That vast sales pitch-cum-sunlit upland of the early 20th century hasn’t completely disappeared into the margins of a Betjeman anthology or the back room of a transport museum. If you look for it with keen eyes, or listen hard enough, you’ll find the traces.
All along the farthest western reaches of the Metropolitan line the conceit still lingers. Someone threw an idea across Middlesex so profound as to resonate over a 100 years later.
It’s there in the rustle of leaves, the sigh of a sash window, the creak of a set of points, the song of a bird whose location you can’t quite place… All common sensations, but all somehow elevated by virtue of geography to become both part-mundane and part-magical.
The entrance to Ickenham station can make you shudder with despair:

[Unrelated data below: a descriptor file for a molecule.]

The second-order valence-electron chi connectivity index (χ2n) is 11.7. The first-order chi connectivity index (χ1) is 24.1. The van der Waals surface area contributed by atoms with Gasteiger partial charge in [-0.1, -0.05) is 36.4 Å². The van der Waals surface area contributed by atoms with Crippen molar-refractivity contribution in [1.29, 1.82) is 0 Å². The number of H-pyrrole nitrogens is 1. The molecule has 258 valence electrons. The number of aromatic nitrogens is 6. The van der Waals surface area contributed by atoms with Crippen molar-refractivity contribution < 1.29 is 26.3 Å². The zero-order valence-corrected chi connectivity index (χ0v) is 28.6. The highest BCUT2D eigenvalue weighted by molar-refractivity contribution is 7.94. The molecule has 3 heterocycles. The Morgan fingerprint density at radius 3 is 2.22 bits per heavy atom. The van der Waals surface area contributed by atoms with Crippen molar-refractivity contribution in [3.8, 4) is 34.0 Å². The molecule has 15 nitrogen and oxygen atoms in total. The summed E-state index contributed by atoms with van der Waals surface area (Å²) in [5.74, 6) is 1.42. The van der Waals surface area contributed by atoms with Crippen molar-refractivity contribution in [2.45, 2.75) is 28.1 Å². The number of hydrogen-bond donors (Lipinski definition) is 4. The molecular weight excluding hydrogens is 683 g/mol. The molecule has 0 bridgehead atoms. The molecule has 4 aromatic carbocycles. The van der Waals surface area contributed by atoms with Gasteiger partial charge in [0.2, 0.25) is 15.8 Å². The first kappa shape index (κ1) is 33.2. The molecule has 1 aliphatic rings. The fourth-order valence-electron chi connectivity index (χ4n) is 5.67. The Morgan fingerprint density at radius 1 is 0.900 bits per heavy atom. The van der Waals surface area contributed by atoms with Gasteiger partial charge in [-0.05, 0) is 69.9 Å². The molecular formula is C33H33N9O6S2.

Sit by these trees and imagine yourself surrounded by roads bordered with the softest of soft suburban grass, patronised by neatly turned-out vehicles peopled by neatly turned-out passengers, and lined with the most stylish of provincial amenities: a world that, if it ever really existed, fired just as many useful imaginations as it did useless realities.
Metro-land was once promoted seriously if rather loftily as “a country with elastic borders that each visitor can draw for himself”. That country might have long passed from the lexicon of poets and advertisers alike, but its borders can still be drawn, even though – like anything this old and worn – the elastic’s almost gone.